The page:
SOSTINENTE PIANOFORTE. The term implies a pianoforte capable of producing a sus- tained sound, such as that of the organ, har- monium, or violin. It must however be borne in mind that by giving the pianoforte this power of sustaining sound, the special character of the instrument is transformed, and in point of fact the 'sostinente' pianoforte is a pianoforte in name only. It is the rapid diminution of the fugitive tone that raises the ordinary pianoforte to that ideal terrain wherein it finds one of its chief excellences, the prerogative of freedom from cloying ; the emotion of the hearer entering actively into the appreciation of its unsubstantial tones, while it is rather taken captive by the more material tones of sostinente instruments. Under the head of PIANO- VIOLIN the Hurdy Gurdy is referred to as the germ of sostinente keyed- instruments; and allied to the harpsichord we next meet with it in the Gambenwerk of Hans Haydn of Nuremberg, dating about 1610. The Lyrichord, patented by Roger Plenius in London in 1741, demands notice as being a harpsichord strung with wire and catgut, made on the sosti- nente principle, and actuated by moving wheels instead of the usual quills, so that the bow of the violin and the organ were imitated. There is no specification to the patent, but a magazine article of 1755. in the possession of the writer, gives a drawing and complete description of the in- strument, which was otherwise remarkable for sustaining power by screws, springs, and balanced tension weights for tuning ; for silver covering to the bass strings, like the largest ' Bass- violins '; for the use of iron to counteract the greater pull of the octave-strings (in the drawing there are apparently four iron bars connecting the wrest- plank and soundboard, thus anticipating the later introduction of steel arches in grand pianofortes for similar service) ; and lastly for the Swell ob- tained by dividing the lid or cover into two parts, one of which is moveable up and down by means of a pedal governed by the foot of the player,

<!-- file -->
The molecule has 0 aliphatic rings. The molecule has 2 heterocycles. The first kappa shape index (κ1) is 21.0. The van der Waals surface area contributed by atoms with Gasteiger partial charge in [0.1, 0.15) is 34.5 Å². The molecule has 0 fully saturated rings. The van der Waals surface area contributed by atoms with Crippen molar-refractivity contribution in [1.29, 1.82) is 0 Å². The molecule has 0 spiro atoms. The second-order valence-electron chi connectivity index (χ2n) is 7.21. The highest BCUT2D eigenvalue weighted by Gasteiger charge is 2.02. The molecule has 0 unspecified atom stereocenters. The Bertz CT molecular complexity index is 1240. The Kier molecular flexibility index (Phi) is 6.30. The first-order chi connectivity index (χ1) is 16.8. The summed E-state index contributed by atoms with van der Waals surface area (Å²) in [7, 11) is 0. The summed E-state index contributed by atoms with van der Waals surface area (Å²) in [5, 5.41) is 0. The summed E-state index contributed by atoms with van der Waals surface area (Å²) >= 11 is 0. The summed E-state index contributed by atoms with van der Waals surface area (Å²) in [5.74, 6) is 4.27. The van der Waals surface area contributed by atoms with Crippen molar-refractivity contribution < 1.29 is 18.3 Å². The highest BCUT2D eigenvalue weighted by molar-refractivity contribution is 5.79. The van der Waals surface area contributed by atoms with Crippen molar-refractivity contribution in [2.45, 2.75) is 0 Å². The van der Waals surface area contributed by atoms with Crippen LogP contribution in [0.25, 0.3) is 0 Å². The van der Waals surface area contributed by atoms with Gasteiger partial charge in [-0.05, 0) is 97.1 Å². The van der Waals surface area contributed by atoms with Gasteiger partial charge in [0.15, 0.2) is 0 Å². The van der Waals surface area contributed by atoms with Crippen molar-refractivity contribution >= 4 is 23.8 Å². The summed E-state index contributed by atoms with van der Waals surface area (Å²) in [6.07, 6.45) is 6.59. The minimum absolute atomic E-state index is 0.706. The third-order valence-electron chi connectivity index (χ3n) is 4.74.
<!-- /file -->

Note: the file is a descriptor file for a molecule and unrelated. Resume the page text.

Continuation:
��SOTO.